Population distribution and burden of acute gastrointestinal illness in British Columbia, CanadaReport as inadecuate




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BMC Public Health

, 6:307

First Online: 19 December 2006Received: 27 July 2006Accepted: 19 December 2006DOI: 10.1186-1471-2458-6-307

Cite this article as: Thomas, M.K., Majowicz, S.E., MacDougall, L. et al. BMC Public Health 2006 6: 307. doi:10.1186-1471-2458-6-307

Abstract

BackgroundIn developed countries, gastrointestinal illness GI is typically mild and self-limiting, however, it has considerable economic impact due to high morbidity.

MethodsThe magnitude and distribution of acute GI in British Columbia BC, Canada was evaluated via a cross-sectional telephone survey of 4,612 randomly selected residents, conducted from June 2002 to June 2003. Respondents were asked if they had experienced vomiting or diarrhoea in the 28 days prior to the interview.

ResultsA response rate of 44.3% was achieved. A monthly prevalence of 9.2% 95%CI 8.4 – 10.0, an incidence rate of 1.3 95% CI 1.1–1.4 episodes of acute GI per person-year, and an average probability that an individual developed illness in the year of 71.6% 95% CI 68.0–74.8, weighted by population size were observed. The average duration of illness was 3.7 days, translating into 19.2 million days annually of acute GI in BC.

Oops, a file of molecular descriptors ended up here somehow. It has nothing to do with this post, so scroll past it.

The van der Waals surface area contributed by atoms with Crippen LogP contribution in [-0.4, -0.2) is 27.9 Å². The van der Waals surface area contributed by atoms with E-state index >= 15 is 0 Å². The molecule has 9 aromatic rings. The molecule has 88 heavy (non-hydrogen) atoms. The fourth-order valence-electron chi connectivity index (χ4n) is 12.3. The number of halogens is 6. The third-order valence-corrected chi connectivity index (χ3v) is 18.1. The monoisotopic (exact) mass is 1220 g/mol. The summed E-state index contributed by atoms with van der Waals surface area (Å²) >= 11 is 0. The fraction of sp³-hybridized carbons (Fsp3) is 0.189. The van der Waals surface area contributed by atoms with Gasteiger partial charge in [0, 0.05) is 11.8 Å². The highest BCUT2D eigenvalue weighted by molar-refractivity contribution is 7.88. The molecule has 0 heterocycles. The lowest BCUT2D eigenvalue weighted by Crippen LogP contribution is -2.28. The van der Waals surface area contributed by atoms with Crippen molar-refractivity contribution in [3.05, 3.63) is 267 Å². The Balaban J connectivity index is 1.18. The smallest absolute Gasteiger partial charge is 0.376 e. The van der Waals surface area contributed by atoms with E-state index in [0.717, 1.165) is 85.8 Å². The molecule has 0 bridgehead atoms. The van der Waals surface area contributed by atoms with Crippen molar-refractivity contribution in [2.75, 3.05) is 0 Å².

ConclusionThe results corroborate those from previous Canadian and international studies, highlighting the substantial burden of acute GI.

Electronic supplementary materialThe online version of this article doi:10.1186-1471-2458-6-307 contains supplementary material, which is available to authorized users.

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Author: M Kate Thomas - Shannon E Majowicz - Laura MacDougall - Paul N Sockett - Suzie J Kovacs - Murray Fyfe - Victoria L Edg

Source: https://link.springer.com/



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